Study Species

The three-toed woodpecker (Picoides tridactylus) is a cavity nesting habitat specialist inhabiting coniferous taiga forests in the north, and high elevation alpine coniferous forest at the southern edge of the boreal zone [5]. They exhibit nest-site fidelity over years [7], mate guarding [15], long duration of cavity excavation, bi-parental care, and in particular, a very high degree of paternal care due to exclusive incubation/brooding at night by the males [5]. The average breeding density varies a lot depending on the incidence of fire accidents [16] and the quality of forest landscape, habitats and spatial scale considered, and has been estimated to vary between 0.1 and 1.5 territories/km2 in an intensive studied area of 150 km2 in southern Finland [10], [11].

Study Site and Population

The study was conducted in the Evo area (ca. 61°11′N, 25°06′E) in southern Finland in an area of 150 km2. The study area has been described in more detail in [10], [11].

The territory numbers and nest sites of the three-toed woodpecker population inhabiting the Evo area have been studied since 1987 [11]. An intensive study on breeding biology, including individual marking of birds with colour rings, was started in 2004. During years 2004–2007 territories and nests were searched in the study area by using methods described in [11]. Ten to 25 nests with nestlings were found annually. For each nest possible, the adults were trapped and nestlings were pulled out from the nest cavities with a special tool (soft tongs) that is in general use in the woodpecker ringing projects in Finland. The adults were trapped using mist nets or a net designed for catching birds coming out from the nest cavity. Each bird was tagged with an individual combination of colour rings, measured, aged, sexed (adults only) using the morphological criteria given in [6], and body feather samples were collected from the birds. Two to five feathers were plucked with a pair of tweezers from the ventral body feather tracts in case any feathers did not fall away during the handling of the birds. No adverse effects on birds were observed during or after the catching, ringing, measuring and feather removal. Finally the nestlings were put back in the nest and adults were released. Due to characteristics of trees, cavities or sites, all found nests could not be sampled completely. In addition, some nests were found too late in the course of the breeding season therefore pulling the large nestlings out from the cavity was no longer safe for the individuals. Altogether 26 nests were sampled adequately to further analyses.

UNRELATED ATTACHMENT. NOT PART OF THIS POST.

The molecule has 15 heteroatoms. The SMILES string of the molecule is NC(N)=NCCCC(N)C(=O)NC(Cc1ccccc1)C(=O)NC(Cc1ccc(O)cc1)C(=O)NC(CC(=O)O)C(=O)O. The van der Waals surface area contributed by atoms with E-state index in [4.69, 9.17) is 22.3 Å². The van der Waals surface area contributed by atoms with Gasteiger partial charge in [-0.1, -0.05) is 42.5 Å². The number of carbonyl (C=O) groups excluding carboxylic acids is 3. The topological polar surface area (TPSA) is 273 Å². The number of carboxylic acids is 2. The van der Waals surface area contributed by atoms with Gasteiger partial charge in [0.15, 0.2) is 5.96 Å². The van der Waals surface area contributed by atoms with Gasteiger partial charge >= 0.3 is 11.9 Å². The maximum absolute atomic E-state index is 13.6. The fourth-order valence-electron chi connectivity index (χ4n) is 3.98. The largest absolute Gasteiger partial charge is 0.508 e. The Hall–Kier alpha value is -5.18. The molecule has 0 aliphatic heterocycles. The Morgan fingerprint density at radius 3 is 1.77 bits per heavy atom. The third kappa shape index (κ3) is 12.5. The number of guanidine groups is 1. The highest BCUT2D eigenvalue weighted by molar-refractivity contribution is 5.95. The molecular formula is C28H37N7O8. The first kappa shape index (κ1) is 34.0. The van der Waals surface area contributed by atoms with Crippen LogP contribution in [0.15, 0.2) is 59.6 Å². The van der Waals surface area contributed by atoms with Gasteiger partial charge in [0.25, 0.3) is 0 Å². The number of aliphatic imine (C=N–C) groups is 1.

DNA Extraction, Molecular Sexing and Microsatellite Genotyping

Genomic DNA was isolated from the body feather shafts using the Chelex-based extraction protocol (Bio-Rad, Helsinki, Finland) following the manufacturer's instructions. The sex of all samples was identified following a simple and universal method for molecular sexing of non-ratite birds using PCR amplification of the CHD1 gene as detailed in [17]. In those cases where birds were sexed on the basis of crown feather coloration (e.g. [6]) in the field, the results of field and molecular sex identification methods matched each other perfectly. A total of 10 polymorphic microsatellites developed for the three-toed woodpecker [12] were included in this investigation (Table 1). The PCR genotyping protocols are available from [12]. All genotypes were double checked independently by two persons.

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Table 1. Summary statistics for the 10 microsatellite loci used in this study.

http://dx.doi.org/10.1371/journal.pone.0007895.t001

Microsatellite Variation

Deviations from Hardy-Weinberg equilibrium (HWE) for each locus and from linkage equilibrium between all pairs of loci were tested with Fisher's exact tests based on the approach of [18] using GENEPOP version 3.4 [19] with 100 000 steps in the Markov chain (100 batches with 1000 iterations). Basic diversity indices, including the number of alleles, observed heterozygosity, Nei's [20] unbiased estimates of expected heterozygosity, within-population inbreeding coefficient (FIS; [21]), and frequency of null alleles were estimated at each locus as well as over all loci using GENEPOP. Standard exclusion probabilities for each locus and for the selected loci combined (Table 1) were estimated with the program CERVUS 3.0 [14].

The distribution of genotypes at the ten loci conformed to the expectation of HWE and all the locus pairs were in linkage equilibrium (Table 1; P>0.05; data not shown for the results of tests for linkage disequilibrium). The cumulative exclusion probabilities for the set of loci used in the parentage analysis were high: 0.9935 for the first parent and 0.9998 for the second parent (assuming the first parent was assigned correctly; Table 1).

Parentage Analysis

We first checked mismatch distributions between the putative parents and the nestlings. The fact that most offspring matched the putative mother or father exactly, or mismatched at a single locus, strongly suggests that most of the putative parents were true genetic parents. Of the cases where mismatches occurred, five mismatched by more than one repeat at two or more loci (Figure 1).

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Figure 1. Histogram showing the frequency distribution of mismatches between each three-toed woodpecker nestling and its putative father (▪) and mother (□).